A less quantifiable factor on demand is the psychological impact of the housing crisis across the country. Many people watched their friends or loved ones lose their homes or suffer financial hardship in the housing crisis, and this has deterred them from entering the homeownership market.
Bottom line, there is no lack of rational explanations for why demand for homeownership is down, and these explanations will continue to change and evolve in the months and years ahead. While things will not change overnight, it is my hope that many creditworthy individuals and families who are currently renters – but have the ability to pay a mortgage and become homeowners – will have the opportunity to pursue homeownership and will decide to do so.
A shift in this direction will not only be beneficial for our economy and overall housing market, but homeownership and paying down a mortgage remains a way that many individuals and families can save and build and retain wealth over time.1 The reforms I’ve already discussed will restrict the kind of wealth-stripping and abusive lending practices that characterized the subprime boom. And, the foundation of these reforms and responsible lending practices will provide predictable mortgages that borrowers can afford and have the ability to repay. Because of these factors, the fact that home prices are still low in many locations, and the fact that interest rates are low, now is a great time for realtors to be actively encouraging their customers who can afford it to become homeowners.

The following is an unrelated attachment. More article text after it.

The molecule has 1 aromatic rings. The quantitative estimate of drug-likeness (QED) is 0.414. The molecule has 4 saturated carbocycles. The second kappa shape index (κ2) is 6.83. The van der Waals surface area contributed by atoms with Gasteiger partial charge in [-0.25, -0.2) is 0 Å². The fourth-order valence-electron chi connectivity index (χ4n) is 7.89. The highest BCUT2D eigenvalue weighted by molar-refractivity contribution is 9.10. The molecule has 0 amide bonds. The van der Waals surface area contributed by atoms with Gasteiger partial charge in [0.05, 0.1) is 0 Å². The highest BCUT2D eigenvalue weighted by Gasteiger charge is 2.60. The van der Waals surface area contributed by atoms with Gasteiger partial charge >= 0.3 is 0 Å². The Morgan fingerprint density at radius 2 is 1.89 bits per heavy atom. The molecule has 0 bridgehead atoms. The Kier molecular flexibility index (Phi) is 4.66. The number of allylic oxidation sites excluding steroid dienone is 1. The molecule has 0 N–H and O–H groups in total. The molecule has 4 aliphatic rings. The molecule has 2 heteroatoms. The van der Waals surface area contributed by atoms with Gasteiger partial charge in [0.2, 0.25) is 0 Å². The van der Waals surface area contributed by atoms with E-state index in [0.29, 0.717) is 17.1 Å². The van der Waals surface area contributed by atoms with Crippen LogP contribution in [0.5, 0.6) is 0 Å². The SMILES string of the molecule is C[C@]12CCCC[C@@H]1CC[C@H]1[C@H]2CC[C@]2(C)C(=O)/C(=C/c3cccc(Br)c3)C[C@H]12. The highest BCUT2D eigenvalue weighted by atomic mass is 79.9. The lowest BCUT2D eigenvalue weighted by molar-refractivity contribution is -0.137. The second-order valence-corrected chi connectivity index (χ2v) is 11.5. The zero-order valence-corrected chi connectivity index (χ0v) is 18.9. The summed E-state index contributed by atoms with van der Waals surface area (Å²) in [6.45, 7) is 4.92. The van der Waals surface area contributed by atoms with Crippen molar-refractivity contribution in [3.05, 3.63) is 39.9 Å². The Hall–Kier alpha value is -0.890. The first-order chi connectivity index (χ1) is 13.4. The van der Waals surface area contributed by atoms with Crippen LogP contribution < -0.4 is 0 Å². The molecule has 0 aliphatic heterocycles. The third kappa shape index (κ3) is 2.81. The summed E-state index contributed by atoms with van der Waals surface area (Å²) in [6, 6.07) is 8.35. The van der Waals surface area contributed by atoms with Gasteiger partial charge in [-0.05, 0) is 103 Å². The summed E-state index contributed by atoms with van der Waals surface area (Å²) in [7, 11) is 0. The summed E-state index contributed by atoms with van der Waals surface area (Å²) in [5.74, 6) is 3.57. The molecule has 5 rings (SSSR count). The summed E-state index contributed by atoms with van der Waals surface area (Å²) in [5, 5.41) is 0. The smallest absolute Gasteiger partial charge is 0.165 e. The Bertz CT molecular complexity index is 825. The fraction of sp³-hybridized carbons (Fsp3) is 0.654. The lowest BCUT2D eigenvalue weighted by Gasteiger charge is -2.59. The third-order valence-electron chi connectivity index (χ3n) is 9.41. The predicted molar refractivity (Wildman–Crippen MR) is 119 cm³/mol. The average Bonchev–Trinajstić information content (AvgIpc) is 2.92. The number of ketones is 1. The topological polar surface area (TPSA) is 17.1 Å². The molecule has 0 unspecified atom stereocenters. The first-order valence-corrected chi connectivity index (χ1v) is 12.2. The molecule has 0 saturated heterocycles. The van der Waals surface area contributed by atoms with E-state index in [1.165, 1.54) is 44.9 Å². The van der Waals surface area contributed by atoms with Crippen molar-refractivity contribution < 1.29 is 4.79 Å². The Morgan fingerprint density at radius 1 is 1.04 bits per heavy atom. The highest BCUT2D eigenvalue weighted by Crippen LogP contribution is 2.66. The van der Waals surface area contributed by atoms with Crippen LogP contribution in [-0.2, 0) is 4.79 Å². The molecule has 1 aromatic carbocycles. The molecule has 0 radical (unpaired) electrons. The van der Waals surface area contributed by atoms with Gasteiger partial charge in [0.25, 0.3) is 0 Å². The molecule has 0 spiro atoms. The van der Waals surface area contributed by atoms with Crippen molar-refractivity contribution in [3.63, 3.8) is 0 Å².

While FHFA can’t respond to every factor that is restricting demand for homeownership, we do have a number of efforts underway to encourage responsible lending and access to credit for those who want to become homeowners. All of these efforts are consistent with our mandate to ensure the safety and soundness of our regulated entities and to ensure liquidity in the national housing finance market. These efforts are also consistent with the actions we are continuing to take to strengthen the financial position of Fannie Mae and Freddie Mac while they are in conservatorship, such as addressing guarantee fees, requiring the Enterprises to transfer significant credit risk to the private market, reducing their portfolio investments, and improving their servicing standards and loss mitigation options.